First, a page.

Cynthia Nixon and Bill Irwin in <i>The Gilded Age</i>
Cynthia Nixon and Bill Irwin in The Gilded Age (Photo: Alison Cohen Rosa/HBO)

Ada and Mr. Eckhard

In other developments I immediately foresaw, we are introduced to Cornelius Eckhard (Bill Irwin), a gentleman from Aunt Ada’s past. And oh how she blushes and flutters in his charming presence! Now, you all may remember that I am firmly on Team Spinster, both in life and vis-à-vis Ada. I think it does the character a disservice to imply that her life has been somehow lonely and empty and wasted without a romantic relationship. But this is a Julian Fellowes joint, so of course there has to be a lost love that Ada has been secretly pining after all these years.

It turns out, however, that Mr. Eckhard may not be as honorable as he seems. According to Agnes, he’s just out to get Ada’s money, and when she informs him that Ada has no money of her own, Mr. Eckhard skedaddles right on out of there! But the weird thing about this show and these characters is that everyone is so buttoned up and averse to conflict that I’m never sure, in a situation like this, whether we’re getting the whole story. I believe that Agnes is trying to look out for Ada, and I believe that Agnes believes that Mr. Eckhard is a scoundrel. But is it possible there was some kind of misunderstanding and, a few weeks from now, we get a late-breaking twist that actually Mr. Eckhard does love Ada, and he just was too intimidated by Agnes to stick up for himself? I mean, I wouldn’t put that kind of soap opera nonsense past this show. But also, this might be the last we see of him! Who knows!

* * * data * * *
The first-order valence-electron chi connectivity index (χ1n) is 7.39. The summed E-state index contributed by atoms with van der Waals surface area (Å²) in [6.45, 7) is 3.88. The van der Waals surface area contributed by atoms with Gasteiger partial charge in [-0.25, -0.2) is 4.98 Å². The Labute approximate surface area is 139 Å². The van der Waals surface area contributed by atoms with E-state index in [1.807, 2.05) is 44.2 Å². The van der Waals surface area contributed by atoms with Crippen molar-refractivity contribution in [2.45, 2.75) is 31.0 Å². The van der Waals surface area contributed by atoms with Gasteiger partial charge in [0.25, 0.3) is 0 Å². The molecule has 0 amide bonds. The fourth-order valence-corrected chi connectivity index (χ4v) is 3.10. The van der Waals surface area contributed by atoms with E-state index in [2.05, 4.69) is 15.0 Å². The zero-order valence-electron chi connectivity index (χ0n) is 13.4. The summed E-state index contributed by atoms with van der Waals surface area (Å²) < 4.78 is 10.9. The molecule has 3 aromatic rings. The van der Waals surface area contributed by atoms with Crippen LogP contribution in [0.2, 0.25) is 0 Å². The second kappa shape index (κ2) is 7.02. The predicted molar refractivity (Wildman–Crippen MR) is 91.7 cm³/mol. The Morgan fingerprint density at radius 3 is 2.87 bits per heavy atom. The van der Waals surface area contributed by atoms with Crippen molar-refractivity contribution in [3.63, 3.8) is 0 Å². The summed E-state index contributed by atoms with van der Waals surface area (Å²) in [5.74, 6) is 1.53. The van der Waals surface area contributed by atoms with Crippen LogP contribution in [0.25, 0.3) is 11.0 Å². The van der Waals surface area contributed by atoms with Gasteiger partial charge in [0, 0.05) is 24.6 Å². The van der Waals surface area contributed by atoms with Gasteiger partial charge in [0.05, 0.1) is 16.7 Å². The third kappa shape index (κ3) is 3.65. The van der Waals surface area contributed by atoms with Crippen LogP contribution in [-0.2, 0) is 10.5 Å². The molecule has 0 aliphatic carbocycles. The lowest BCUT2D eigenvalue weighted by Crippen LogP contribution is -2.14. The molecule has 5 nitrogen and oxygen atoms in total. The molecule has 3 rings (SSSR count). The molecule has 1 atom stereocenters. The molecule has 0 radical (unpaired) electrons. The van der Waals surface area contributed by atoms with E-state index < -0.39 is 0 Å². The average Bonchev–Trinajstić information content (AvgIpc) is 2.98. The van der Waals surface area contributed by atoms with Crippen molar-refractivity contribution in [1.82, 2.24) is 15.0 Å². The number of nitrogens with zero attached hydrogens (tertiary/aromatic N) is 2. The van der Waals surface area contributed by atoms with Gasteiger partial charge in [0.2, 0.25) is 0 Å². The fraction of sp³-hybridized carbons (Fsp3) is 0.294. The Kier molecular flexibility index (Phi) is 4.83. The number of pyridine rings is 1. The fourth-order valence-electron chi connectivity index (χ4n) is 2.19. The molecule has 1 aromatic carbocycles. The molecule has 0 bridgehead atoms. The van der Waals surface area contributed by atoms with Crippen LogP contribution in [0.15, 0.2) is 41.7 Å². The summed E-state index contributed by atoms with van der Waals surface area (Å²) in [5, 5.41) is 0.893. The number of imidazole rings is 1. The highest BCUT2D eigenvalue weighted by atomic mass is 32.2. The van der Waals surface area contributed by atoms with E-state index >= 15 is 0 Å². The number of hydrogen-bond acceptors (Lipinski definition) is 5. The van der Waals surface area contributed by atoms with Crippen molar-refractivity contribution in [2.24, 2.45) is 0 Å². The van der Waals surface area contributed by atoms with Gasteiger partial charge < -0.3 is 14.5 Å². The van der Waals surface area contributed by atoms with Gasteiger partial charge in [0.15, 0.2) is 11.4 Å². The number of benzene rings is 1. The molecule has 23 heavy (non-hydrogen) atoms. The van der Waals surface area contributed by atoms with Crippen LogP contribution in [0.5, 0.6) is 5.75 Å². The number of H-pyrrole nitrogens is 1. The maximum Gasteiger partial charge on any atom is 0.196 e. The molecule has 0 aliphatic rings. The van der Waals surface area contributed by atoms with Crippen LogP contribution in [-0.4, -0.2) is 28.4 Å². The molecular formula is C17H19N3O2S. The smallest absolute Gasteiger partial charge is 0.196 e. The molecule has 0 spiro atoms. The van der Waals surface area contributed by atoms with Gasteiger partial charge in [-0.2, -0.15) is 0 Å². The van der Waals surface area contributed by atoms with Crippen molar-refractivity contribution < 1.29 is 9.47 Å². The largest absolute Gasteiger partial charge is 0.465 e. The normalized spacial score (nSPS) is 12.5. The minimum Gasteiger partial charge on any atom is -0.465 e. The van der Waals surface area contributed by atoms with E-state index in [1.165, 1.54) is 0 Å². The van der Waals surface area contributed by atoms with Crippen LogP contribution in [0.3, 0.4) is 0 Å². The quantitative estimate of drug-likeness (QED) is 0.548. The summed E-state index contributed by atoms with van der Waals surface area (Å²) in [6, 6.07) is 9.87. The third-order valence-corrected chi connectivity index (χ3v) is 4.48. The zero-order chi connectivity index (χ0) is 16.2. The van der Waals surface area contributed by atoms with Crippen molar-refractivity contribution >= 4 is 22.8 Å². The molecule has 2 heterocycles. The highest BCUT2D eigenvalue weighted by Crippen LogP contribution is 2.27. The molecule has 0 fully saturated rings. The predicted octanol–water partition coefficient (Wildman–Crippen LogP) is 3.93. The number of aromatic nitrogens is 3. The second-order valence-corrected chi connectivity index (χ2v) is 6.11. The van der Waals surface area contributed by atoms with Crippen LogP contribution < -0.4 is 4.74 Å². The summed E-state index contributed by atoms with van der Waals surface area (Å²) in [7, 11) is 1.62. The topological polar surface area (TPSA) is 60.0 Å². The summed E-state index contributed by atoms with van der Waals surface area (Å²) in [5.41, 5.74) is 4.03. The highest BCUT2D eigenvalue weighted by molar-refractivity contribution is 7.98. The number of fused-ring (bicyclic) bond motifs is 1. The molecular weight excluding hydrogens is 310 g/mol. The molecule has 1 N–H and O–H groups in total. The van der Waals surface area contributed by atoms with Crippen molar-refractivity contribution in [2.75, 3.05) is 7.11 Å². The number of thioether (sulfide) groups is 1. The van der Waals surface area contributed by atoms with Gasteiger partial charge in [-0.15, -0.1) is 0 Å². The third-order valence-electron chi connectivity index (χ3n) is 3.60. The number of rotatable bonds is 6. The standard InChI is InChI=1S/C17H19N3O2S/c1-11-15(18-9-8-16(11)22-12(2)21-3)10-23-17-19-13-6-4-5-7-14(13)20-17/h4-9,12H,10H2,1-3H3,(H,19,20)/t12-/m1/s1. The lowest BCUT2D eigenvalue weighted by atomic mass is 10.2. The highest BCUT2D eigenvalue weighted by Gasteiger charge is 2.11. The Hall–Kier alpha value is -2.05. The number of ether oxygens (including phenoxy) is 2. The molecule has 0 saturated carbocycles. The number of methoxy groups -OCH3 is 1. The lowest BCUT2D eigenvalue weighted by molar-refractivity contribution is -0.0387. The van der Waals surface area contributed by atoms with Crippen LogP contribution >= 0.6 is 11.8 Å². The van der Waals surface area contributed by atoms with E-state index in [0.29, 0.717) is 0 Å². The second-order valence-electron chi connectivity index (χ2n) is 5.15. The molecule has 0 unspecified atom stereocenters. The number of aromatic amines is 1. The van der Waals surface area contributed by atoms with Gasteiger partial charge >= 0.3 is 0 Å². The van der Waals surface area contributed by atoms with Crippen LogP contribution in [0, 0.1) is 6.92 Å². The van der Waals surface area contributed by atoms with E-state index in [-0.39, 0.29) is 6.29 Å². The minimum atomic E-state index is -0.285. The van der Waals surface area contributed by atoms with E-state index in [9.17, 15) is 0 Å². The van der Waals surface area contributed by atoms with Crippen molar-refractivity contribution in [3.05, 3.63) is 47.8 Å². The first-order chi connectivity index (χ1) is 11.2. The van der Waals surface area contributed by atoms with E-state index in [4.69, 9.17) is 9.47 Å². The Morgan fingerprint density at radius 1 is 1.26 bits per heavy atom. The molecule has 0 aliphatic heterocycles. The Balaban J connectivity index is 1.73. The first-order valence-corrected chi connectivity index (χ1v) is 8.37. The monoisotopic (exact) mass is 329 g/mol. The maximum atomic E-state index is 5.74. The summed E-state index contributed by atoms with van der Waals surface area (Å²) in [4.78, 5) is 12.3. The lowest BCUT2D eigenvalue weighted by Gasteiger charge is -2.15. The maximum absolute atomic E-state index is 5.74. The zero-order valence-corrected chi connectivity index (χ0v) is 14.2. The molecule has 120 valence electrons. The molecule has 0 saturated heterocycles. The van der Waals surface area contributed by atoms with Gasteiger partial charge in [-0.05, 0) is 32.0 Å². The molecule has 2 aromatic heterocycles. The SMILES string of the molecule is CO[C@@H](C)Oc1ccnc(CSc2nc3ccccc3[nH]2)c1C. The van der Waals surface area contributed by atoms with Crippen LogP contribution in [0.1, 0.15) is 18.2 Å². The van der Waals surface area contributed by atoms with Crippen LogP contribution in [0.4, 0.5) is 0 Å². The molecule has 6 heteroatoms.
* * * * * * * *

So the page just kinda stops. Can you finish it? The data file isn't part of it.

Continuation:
Denée Benton in The Gilded Age
Denée Benton in The Gilded Age (Photo: Alison Cohen Rosa/HBO)

Peggy and Her Dad

Still no romance in sight for Peggy (Denée Benton), which is good because she is a sensible young woman with her eye on the prize: getting her stories published! She gets awfully close this week, but decides not to allow The Christian Science Monitor (or whatever) to publish her stories anonymously and edit out any reference to her characters being Black.

Meanwhile, we finally meet her father, Arthur (John Douglas Thompson). She’s been avoiding him in this way that made me suspect something much darker in their past. But actually, he seems ok! Just stern and concerned. The extent of their familial rift seems to be that he’s less than supportive of her ambition and just wants her to come home and work for him. They seem to be on their way to mending their relationship, and the best part of that is maybe we’ll get to see more of Audra McDonald!

Taylor Richardson and Ben Ahlers in <i>The Gilded Age</i>
Taylor Richardson and Ben Ahlers in The Gilded Age (Photo: Alison Cohen Rosa/HBO)

Young Footman and Kitchen Maiden

I feel a little terrible for not knowing the names of these two employees of the van Rhijn household, but only a little. I mean, there are so damn many characters—I have basically no idea who anyone except George is in the railroad deal debacle. And Sir Fellowes himself only seems marginally interested in this show’s downstairs cast, to the point where he’s essentially recycling the Daisy and any-current-footman plotlines from Downton Abbey. To wit: Young Footmaster has eyes for Maid Kitchengirl, but she’s like, “I dunno, guy…” But he manages to pressure her into going to the magic lantern show. But when he tries to get all cosy with her, she’s like, “BACK OFF!” And he does, which is good.

I mean, I think that’s what’s going on here? I was only semi-paying attention. But I guess I’m marginally interested, which is probably the appropriate amount of interest for this!